Non-vitamin K antagonist oral anticoagulants in patients with atrial fibrillation in secondary stroke and systemic embolism prevention.
Cardiol J. 2019 Jul 17;:
Authors: Gorczyca I, Michalska A, Chrapek M, Jelonek O, Wałek P, Wożakowska-Kapłon B
BACKGROUND: Oral anticoagulants (OAC) are recommended in all patients with atrial fibrillation (AF) after thromboembolic events without contraindications. It is hypothesized herein, that the majority of patients with AF after thromboembolic events receive OAC and the presence of specific factors, predisposes the use of non-vitamin K antagonist oral anticoagulants (NOACs).
METHODS: This is a retrospective study, encompassing patients with AF hospitalized in a reference cardiology center over the years 2014-2017. Thromboembolic events were defined as: ischemic stroke, transient ischemic attack and systemic embolism. Inclusion criteria were the following: diagnosis of non-valvular AF at discharge from hospital, hospitalization not resulting in death.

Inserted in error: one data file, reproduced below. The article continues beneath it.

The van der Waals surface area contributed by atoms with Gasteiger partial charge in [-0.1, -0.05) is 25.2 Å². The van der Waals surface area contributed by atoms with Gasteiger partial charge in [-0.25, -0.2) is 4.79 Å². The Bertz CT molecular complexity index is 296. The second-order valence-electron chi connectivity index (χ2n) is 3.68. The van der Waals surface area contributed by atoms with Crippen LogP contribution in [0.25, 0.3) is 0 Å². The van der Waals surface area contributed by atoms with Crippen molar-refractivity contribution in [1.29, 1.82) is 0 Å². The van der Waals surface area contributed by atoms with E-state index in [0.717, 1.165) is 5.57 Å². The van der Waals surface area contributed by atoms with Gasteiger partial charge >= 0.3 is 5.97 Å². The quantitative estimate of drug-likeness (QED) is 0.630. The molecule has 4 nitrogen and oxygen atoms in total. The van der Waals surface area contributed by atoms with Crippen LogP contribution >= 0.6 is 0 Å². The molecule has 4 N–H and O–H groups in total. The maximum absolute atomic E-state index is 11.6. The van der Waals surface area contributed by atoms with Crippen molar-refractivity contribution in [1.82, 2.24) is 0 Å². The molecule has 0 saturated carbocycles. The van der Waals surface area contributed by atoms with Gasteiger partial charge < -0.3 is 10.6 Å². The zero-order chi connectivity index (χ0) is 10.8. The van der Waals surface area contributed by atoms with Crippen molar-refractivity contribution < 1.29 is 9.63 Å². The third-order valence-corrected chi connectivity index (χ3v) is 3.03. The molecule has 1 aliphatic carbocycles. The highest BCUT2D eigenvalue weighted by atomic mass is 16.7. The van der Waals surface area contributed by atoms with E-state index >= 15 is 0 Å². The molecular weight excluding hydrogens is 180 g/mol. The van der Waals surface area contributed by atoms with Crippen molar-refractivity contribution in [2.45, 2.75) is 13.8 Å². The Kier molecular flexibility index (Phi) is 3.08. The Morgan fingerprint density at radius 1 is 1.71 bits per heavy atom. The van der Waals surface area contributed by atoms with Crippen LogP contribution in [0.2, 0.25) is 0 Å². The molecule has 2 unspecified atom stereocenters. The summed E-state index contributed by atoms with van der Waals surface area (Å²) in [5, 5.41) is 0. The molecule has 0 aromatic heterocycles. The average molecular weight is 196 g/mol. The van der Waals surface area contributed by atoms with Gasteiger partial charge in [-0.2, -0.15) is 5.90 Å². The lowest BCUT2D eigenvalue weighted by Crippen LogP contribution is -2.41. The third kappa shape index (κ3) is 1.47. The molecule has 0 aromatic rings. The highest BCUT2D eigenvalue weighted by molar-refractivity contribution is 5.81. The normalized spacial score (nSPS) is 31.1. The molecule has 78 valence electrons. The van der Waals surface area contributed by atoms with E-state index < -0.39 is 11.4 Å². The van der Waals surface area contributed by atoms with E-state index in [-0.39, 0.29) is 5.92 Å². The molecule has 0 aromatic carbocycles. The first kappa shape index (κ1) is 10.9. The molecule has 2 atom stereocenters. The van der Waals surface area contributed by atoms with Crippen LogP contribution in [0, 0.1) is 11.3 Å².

RESULTS: Among 2834 hospitalized patients with AF, a history of thromboembolic events was identified in 347 (12.2%) patients. In the group studied, of 347 patients with AF after a thromboembolic event, 322 (92.8%) received OAC, including 133 patients on vitamin K antagonist (41.3% of patients on OAC) and 189 patients on NOACs (58.7% of patients on OAC). Among patients treated with NOACs the majority were on dabigatran (116 patients, 61.4%), followed by rivaroxaban (54 patients, 28.6%), and apixaban (19 patients, 10%). Multivariate logistic regression analysis demonstrated that the presence of arterial hypertension reduced the chance for NOACs use (OR 0.4, 95% CI 0.2-0.9, p = 0.04) and left atrial size ≤ 40 mm was a factor increasing the chance for the use of NOACs (OR 2.5, 95% CI 1.1-5.8, p = 0.03).
CONCLUSIONS: Nearly all hospitalized patients with AF received OAC in the secondary prevention of thromboembolic complications. NOACs were used for secondary prevention of stroke among patients with AF in patients with fewer comorbidities.
PMID: 31313276 [PubMed - as supplied by publisher]